Yemen: President Saleh defiant after injury

Yemeni President Ali Abdullah Saleh has broadcast a brief audio message, hours after being injured in an attack on his compound in the capital Sanaa.

Mr Saleh said he was well and urged the army to confront his tribal opponents, who he blamed for the attack.

Seven people were killed. The prime minister and the speaker of parliament were among several injured.

The attack came amid huge demonstrations and continuing fighting between government and armed tribes.

Earlier, troops shelled the home of the brother of tribal leader Sheikh Sadeq al-Ahmar, the head of the powerful Hashid tribal confederation, who has joined the opposition.

Sheikh Ahmar's office denied responsibility for the palace attack.

Meanwhile, the European Union set in motion a procedure to evacuate its citizens, foreign policy chief Catherine Ashton said.Along with France and the United States, it called for an immediate ceasefire.
'Outlaw gang'

Mr Saleh received treatment in a military hospital, after at least two shells hit a mosque in the presidential compound.

The extent of his injuries is unclear, although various reports say he received scratches, or was hit by shrapnel in the head or neck.

Prime Minister Ali Mohammed Mujawar, speaker of parliament Yahya al-Rai and several other officials were also wounded.

Al-Arabiya TV reported that Mr Rai was in a critical condition.

Officials said Mr Saleh would soon appear in public, but it was not until more than six hours later that state TV broadcast his recorded audio message.

He urged the military to fight Sheikh Ahmar's tribal group."I salute our armed forces and the security forces for standing up firmly to confront this challenge by an outlaw gang that has nothing to do with the so-called youth revolution," he said.

"Seven officers were martyred. We will follow these culprits sooner or later in co-operation with all security services."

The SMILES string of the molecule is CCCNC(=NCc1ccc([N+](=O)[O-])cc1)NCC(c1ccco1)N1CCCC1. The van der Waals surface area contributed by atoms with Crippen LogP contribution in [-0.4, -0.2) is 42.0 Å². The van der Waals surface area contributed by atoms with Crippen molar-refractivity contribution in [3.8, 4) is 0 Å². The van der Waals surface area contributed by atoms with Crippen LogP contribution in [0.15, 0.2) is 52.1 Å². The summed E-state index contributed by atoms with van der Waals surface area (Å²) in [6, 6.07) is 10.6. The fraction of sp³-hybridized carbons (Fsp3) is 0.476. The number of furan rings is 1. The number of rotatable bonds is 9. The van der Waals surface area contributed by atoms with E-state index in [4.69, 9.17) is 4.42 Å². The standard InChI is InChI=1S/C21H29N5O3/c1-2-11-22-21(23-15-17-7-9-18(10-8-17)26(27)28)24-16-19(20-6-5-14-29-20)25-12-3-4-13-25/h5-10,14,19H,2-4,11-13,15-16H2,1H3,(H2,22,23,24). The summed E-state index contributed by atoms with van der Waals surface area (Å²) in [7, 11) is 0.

Correspondents say Mr Saleh spoke with a laboured voice, at times breathing heavily.

There has been heavy fighting in the northern Sanaa district of Hassaba since last week between Mr Saleh's forces and tribesman loyal to Sheikh Ahmar.

Explosions were heard in the south of the capital for the first time. Witnesses said the army had shelled the home of Sheikh Ahmar's brother Hamid, a leader of the opposition Islah party, in the Hadda district.

Also on Friday morning, thousands attended a funeral for 50 people killed in earlier violence, and Friday prayers were followed by huge anti-government protests.

In the southern city of Taiz, at least three members of the security forces and two protesters were killed in clashes, officials and doctors said.

It was not clear if the security forces were soldiers or police. One report said they had been killed by a rocket-propelled grenade.

A crackdown on protesters in Taiz on Sunday left more than 50 demonstrators dead.

More than 350 people have been killed since the uprising started in January, but at least 135 of them have died in the past 10 days.

Western and regional powers have been urging Mr Saleh to sign a Gulf Co-operation Council-brokered deal that would see him hand over to his deputy in return for an amnesty from prosecution.

He has agreed to sign on several occasions, but then backed out.

Blog Archive